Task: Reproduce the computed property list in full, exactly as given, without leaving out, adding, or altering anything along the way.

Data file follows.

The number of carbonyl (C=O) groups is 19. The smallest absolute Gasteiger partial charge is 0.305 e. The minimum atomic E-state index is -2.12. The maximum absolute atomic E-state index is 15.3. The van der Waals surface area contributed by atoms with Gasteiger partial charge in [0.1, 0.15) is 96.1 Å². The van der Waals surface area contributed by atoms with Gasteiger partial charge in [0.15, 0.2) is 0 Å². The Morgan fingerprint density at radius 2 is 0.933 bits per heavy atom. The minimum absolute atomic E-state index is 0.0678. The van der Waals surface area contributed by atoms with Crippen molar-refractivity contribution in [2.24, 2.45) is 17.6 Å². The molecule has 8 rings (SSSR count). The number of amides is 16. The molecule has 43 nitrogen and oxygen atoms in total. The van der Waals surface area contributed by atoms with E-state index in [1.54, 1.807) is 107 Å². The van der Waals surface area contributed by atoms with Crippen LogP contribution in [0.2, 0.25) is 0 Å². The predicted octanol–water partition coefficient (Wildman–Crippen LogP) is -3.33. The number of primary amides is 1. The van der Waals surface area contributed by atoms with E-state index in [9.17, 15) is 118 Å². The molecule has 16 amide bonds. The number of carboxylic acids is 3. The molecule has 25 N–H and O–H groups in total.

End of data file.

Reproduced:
The number of carbonyl (C=O) groups is 19. The smallest absolute Gasteiger partial charge is 0.305 e. The minimum atomic E-state index is -2.12. The maximum absolute atomic E-state index is 15.3. The van der Waals surface area contributed by atoms with Gasteiger partial charge in [0.1, 0.15) is 96.1 Å². The van der Waals surface area contributed by atoms with Gasteiger partial charge in [0.15, 0.2) is 0 Å². The Morgan fingerprint density at radius 2 is 0.933 bits per heavy atom. The minimum absolute atomic E-state index is 0.0678. The van der Waals surface area contributed by atoms with Crippen molar-refractivity contribution in [2.24, 2.45) is 17.6 Å². The molecule has 8 rings (SSSR count). The number of amides is 16. The molecule has 43 nitrogen and oxygen atoms in total. The van der Waals surface area contributed by atoms with E-state index in [1.54, 1.807) is 107 Å². The van der Waals surface area contributed by atoms with Crippen LogP contribution in [0.2, 0.25) is 0 Å². The predicted octanol–water partition coefficient (Wildman–Crippen LogP) is -3.33. The number of primary amides is 1. The van der Waals surface area contributed by atoms with E-state index in [9.17, 15) is 118 Å². The molecule has 16 amide bonds. The number of carboxylic acids is 3. The molecule has 25 N–H and O–H groups in total.